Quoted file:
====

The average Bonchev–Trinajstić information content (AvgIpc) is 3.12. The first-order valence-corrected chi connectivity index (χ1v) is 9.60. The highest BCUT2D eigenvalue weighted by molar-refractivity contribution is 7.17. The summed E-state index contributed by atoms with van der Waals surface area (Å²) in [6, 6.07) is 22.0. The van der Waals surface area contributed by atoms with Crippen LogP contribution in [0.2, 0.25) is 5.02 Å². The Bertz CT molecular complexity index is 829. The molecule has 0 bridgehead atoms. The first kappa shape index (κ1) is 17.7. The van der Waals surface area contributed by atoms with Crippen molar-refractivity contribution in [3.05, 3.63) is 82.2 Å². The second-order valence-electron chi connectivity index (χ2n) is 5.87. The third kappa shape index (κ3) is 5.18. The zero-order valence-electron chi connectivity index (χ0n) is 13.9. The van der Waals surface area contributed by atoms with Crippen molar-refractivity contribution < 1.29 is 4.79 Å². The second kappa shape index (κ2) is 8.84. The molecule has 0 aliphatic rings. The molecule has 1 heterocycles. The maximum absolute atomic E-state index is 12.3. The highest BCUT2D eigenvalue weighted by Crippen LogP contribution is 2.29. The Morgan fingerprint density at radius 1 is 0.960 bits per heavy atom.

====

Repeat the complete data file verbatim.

The average Bonchev–Trinajstić information content (AvgIpc) is 3.12. The first-order valence-corrected chi connectivity index (χ1v) is 9.60. The highest BCUT2D eigenvalue weighted by molar-refractivity contribution is 7.17. The summed E-state index contributed by atoms with van der Waals surface area (Å²) in [6, 6.07) is 22.0. The van der Waals surface area contributed by atoms with Crippen LogP contribution in [0.2, 0.25) is 5.02 Å². The Bertz CT molecular complexity index is 829. The molecule has 0 bridgehead atoms. The first kappa shape index (κ1) is 17.7. The van der Waals surface area contributed by atoms with Crippen molar-refractivity contribution in [3.05, 3.63) is 82.2 Å². The second-order valence-electron chi connectivity index (χ2n) is 5.87. The third kappa shape index (κ3) is 5.18. The zero-order valence-electron chi connectivity index (χ0n) is 13.9. The van der Waals surface area contributed by atoms with Crippen molar-refractivity contribution < 1.29 is 4.79 Å². The second kappa shape index (κ2) is 8.84. The molecule has 0 aliphatic rings. The molecule has 1 heterocycles. The maximum absolute atomic E-state index is 12.3. The highest BCUT2D eigenvalue weighted by Crippen LogP contribution is 2.29. The Morgan fingerprint density at radius 1 is 0.960 bits per heavy atom.